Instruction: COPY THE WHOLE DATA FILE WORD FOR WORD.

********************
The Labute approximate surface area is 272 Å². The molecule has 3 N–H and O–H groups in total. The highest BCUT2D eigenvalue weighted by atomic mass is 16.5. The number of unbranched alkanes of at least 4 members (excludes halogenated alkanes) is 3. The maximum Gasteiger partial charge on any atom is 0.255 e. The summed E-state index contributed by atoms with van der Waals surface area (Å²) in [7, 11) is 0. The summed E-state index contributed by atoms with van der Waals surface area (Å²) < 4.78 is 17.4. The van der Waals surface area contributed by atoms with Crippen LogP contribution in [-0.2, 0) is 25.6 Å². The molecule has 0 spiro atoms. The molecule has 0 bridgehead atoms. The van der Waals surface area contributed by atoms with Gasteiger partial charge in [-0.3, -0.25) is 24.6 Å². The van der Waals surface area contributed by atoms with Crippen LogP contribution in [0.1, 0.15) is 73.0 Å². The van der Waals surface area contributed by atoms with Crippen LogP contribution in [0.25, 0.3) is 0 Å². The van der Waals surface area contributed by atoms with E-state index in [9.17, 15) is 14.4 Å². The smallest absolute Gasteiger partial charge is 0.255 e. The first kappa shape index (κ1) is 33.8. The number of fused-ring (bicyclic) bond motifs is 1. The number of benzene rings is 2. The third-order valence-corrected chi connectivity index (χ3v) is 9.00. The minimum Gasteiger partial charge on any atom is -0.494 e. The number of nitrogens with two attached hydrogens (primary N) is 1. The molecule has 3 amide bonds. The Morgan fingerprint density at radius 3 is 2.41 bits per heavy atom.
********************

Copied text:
The Labute approximate surface area is 272 Å². The molecule has 3 N–H and O–H groups in total. The highest BCUT2D eigenvalue weighted by atomic mass is 16.5. The number of unbranched alkanes of at least 4 members (excludes halogenated alkanes) is 3. The maximum Gasteiger partial charge on any atom is 0.255 e. The summed E-state index contributed by atoms with van der Waals surface area (Å²) in [7, 11) is 0. The summed E-state index contributed by atoms with van der Waals surface area (Å²) < 4.78 is 17.4. The van der Waals surface area contributed by atoms with Crippen LogP contribution in [-0.2, 0) is 25.6 Å². The molecule has 0 spiro atoms. The molecule has 0 bridgehead atoms. The van der Waals surface area contributed by atoms with Gasteiger partial charge in [-0.3, -0.25) is 24.6 Å². The van der Waals surface area contributed by atoms with Crippen LogP contribution in [0.1, 0.15) is 73.0 Å². The van der Waals surface area contributed by atoms with Crippen LogP contribution in [0.25, 0.3) is 0 Å². The van der Waals surface area contributed by atoms with E-state index in [9.17, 15) is 14.4 Å². The smallest absolute Gasteiger partial charge is 0.255 e. The first kappa shape index (κ1) is 33.8. The number of fused-ring (bicyclic) bond motifs is 1. The number of benzene rings is 2. The third-order valence-corrected chi connectivity index (χ3v) is 9.00. The minimum Gasteiger partial charge on any atom is -0.494 e. The number of nitrogens with two attached hydrogens (primary N) is 1. The molecule has 3 amide bonds. The Morgan fingerprint density at radius 3 is 2.41 bits per heavy atom.